Western-style hotels are available here. The Kempinski is the only international hotel chain that operates here. Kempinski Khan Place Hotel offers comfortable environment and excellent world-class services. The rates start around US$160 for two per night. Genghis Khan is another 5-star hotel offering similar comfortable accommodation and cost about the same. Mid-range hotels are available between US$50 and 100 with double occupancy per night.
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Spend two days in the capital visiting monasteries, palaces and museums. Also try to get accustomed to Mongolian cuisine and an introduction to the country’s unique customs.
Then drive to the Hustain Nuruu National Reserve where the last remaining species of wild horse, the Takhi, are struggling hard to survive. Take a flight to Muron and stay there for a couple of days in one of those comfortable tents on the banks of the Hovsgol Lake. These large white tents, called gers, are made of animal hide that is available in abundance. Most nomads still live in these because they are easy to mount and dismantle. These comfortable and easily portable shelters are seen all over Mongolia and are the country’s most identifiable symbol.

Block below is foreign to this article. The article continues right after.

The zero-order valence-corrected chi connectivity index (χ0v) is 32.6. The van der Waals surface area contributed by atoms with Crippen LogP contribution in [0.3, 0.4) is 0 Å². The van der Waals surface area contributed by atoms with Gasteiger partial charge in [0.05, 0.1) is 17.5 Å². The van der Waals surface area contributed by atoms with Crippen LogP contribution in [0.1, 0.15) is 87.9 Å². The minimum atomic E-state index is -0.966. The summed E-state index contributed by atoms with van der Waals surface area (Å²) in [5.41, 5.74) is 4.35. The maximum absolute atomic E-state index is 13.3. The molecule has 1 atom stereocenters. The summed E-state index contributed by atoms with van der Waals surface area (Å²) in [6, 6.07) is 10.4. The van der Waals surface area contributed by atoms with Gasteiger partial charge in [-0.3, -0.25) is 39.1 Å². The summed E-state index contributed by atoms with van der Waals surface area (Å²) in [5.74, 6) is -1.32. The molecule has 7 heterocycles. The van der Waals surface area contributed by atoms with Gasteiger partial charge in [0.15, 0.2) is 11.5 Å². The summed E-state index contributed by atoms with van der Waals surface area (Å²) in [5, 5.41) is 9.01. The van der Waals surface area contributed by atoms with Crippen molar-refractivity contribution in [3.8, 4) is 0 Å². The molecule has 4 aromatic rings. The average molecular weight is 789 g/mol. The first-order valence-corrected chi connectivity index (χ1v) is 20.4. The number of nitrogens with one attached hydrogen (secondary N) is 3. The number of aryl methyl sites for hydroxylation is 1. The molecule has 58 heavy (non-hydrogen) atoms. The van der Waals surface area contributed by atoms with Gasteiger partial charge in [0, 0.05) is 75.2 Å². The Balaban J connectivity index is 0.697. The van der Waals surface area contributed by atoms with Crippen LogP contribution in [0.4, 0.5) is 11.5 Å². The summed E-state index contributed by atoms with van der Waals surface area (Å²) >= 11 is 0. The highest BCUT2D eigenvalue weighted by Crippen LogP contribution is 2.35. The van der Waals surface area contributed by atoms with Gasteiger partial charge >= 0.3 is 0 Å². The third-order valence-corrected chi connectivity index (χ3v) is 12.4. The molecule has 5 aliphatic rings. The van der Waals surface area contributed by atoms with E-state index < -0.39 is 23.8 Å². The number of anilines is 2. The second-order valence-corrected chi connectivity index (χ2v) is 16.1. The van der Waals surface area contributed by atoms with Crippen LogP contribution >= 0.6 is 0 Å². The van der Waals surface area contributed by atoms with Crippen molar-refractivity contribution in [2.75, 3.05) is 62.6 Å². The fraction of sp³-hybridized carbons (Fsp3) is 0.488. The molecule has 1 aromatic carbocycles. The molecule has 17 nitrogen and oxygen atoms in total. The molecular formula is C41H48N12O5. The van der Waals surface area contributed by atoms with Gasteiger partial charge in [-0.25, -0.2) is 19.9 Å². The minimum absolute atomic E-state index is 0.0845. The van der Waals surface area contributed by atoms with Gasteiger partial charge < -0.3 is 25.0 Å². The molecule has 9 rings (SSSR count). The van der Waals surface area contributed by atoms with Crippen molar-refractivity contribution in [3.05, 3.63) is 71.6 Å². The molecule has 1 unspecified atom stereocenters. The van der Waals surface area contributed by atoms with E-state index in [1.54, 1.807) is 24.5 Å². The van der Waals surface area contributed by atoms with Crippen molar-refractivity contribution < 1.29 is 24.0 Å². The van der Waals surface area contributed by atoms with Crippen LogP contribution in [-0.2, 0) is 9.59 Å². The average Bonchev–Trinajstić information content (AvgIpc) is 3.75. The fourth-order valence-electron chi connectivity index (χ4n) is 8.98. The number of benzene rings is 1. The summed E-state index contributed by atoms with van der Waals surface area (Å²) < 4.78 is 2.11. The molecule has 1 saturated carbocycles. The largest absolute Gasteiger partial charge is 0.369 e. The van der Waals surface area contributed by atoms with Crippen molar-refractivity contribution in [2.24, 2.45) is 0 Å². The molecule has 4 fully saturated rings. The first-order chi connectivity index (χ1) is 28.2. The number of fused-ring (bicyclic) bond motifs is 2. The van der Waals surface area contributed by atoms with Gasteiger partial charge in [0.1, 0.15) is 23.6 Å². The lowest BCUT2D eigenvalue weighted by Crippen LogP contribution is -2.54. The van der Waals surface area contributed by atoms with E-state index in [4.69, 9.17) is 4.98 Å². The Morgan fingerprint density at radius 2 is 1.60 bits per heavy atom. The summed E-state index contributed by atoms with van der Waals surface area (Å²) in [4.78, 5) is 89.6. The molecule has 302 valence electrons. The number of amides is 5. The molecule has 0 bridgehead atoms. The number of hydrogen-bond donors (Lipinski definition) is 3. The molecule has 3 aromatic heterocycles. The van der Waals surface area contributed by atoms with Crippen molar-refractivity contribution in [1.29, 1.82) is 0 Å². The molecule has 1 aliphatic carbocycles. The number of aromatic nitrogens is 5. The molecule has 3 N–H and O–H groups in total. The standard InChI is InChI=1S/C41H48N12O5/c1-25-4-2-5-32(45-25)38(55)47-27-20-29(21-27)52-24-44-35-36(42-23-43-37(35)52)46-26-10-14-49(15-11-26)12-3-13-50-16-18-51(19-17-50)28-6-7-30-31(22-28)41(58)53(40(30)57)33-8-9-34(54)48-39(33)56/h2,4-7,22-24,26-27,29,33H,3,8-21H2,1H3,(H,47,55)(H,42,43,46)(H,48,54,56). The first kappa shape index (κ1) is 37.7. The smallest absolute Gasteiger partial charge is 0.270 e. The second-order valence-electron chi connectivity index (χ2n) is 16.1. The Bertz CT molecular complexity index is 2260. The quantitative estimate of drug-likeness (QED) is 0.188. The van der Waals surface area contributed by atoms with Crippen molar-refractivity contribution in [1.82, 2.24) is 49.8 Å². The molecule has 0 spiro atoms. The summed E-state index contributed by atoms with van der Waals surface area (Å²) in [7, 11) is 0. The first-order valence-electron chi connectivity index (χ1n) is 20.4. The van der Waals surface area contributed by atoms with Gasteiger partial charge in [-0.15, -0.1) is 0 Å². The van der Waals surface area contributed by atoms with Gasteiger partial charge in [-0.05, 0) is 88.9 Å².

While in Muron, visit nearby nomadic communities. They will gladly give you a lesson how to their magnificent horses and – if you dare – milk their livestock.
You have to return to Ulan Bator for your journey to the famous Gobi. You will be pleasantly surprised to find that it isn’t like a conventional desert at all. It’s actually teeming with life. Mountain goats roam its lush green valleys and eagles fly under the blue sky. Many plants manage to survive the summer heat and bitter cold in winter.
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Millions of years ago giant dinosaurs used to rule the earth including what is now the Gobi. See paleontology sites where these giant animals’ bones and eggs have been preserved.
Return again to Ulan Bator for your next trip by road to Hogno Han and then on to Kharakhorum, the ancient capital of the mighty Mongol Empire. It’s 360 km from the present national capital and takes a full day to cover the distance.